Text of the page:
To promote physical fitness nationwide, the State Physical Culture Administration has adopted many measures in the hope that more people will engage in fitness activities as a voluntary part of their daily routine under a Nationwide Physical Fitness Program established in 1995 that aims to improve the health and overall physical condition of the general population. With an emphasis on young people and children, this program encourages everyone to engage in at least one sport activity daily, learn at least two ways of keeping fit and have a health examination every year. It requires that physical culture departments at all levels study people's varied choices of time, types and ways of fitness activities, and create more popular fitness programs in line with what people want. Chinese people enjoy activities like hiking, swimming, skiing and other winter sports, badminton, volleyball, gymnastics, Taijiquan (also known as shadow boxing) and other forms of martial arts, and table tennis. They are avid cyclists and bicycling remains the main mode of travel for many Chinese. Now new activities also are becoming popular, especially among young people, such as rock climbing, bowling, skateboarding, and golf.
By the end of 2003, the State Physical Culture Administration had appropriated 1 billion yuan to carry out the Nationwide Physical Fitness Program. Since 2001, it has set aside the proceeds from sports lottery as pilot funds, and experimented to build "National Physical Fitness Centers from the China Sports Lottery" in 31 large- and medium-sized cities throughout the country, such as Dalian, Beijing and Changchun. Some of these centers have been established. Meanwhile, proceeds from the sports lottery worth some 196 million yuan were used to construct public sporting facilities in China's less-developed western areas and the Three Gorges region of the Yangtze River.
According to the goals set in the National Physical Fitness Program, by 2005, 37 percent of China's total population will participate in physical exercises regularly. In municipalities directly under the Central Government and economically developed provinces, all communities in the capital cities, 80 percent of communities in other cities and 25 percent of rural residents shall have access to public health-building facilities. In provincial capitals of the western regions, other cities and rural areas, the rate will be 80, 60 and 15 percent respectively. There will be 350,000 popular sports instructors across China. Sports instruction centers will be built in more than 70 percent of urban communities, the same amount of counties and over half towns and townships. Around 3,000 sports clubs for children shall be established with the help of proceeds from sports lottery. By 2010, the goal is to have 40 percent of the population exercising regularly.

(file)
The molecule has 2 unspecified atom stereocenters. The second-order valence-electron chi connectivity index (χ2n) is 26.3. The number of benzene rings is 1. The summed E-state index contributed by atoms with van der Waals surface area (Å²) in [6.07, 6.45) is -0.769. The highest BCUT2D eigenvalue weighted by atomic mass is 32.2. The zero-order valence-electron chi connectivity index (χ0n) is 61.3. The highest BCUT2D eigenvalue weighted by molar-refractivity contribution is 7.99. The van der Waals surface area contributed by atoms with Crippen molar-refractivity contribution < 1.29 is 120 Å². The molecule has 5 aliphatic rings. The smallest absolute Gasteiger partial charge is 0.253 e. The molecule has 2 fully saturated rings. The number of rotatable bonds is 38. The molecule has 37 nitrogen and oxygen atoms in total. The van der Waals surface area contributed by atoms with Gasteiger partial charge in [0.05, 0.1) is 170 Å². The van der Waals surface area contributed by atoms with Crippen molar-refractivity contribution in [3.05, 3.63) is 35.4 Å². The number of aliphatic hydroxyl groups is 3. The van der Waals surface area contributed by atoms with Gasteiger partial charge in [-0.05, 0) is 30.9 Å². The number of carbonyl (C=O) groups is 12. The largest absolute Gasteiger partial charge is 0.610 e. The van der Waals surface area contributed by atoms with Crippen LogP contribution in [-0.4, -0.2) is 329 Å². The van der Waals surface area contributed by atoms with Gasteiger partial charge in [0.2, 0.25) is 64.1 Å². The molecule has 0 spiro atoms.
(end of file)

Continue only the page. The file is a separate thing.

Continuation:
The 2001 national survey on physical fitness was the largest such survey since the founding of the People's Republic in 1949. The national health survey extended over three years and covered 31 provinces, autonomous regions and municipalities directly under the Central Government. The survey showed that Chinese people are living longer. Between 1990 and 2002 the average life expectancy of a Chinese person increased by 3.25 years, reaching 71.8 years, somewhere near the level of moderately developed countries. Of course, many Chinese live much longer than the average, and China can claim the oldest living person in the world: On June 18, 2002, a Chinese woman, Du Pinhua, of Leshan, Sichuan Province, earned her place in the Guinness Book of World Records as the world's oldest person. She is now 117. The survey also showed that the level of growth of children and teenagers in China's rural areas has increased greatly and that the average rate of increase of every index of their body surpassed that of children of the same age group in cities.
But the survey also revealed some worrying information. The physical fitness of Chinese citizens in a more affluent society worsens considerably after they turn 40, and obesity is common among adults and is getting to be a problem among young people. The health condition of women in the countryside is far from satisfactory.
Under the Nationwide Physical Fitness Program outdoor fitness centers have been installed in urban communities in public parks, squares, schoolyards and other convenient locations. These fitness centers are widely enjoyed by people of all ages. The State Physical Culture Administration also sponsors an annual "nationwide fitness awareness week."
The Nationwide Physical Fitness Program has set a goal of getting some 37 percent of China's population into a habit of regular physical exercise by 2005 and some 40 percent by 2010. Signs are that nationwide attention to fitness is helping to change awareness and lifestyles. In some big and medium cities, spending money for the sake of good health has become trendy among people who want to raise the quality of their life. There are about 616,000 gymnasiums and stadiums across China, most of them open and widely used by the general public.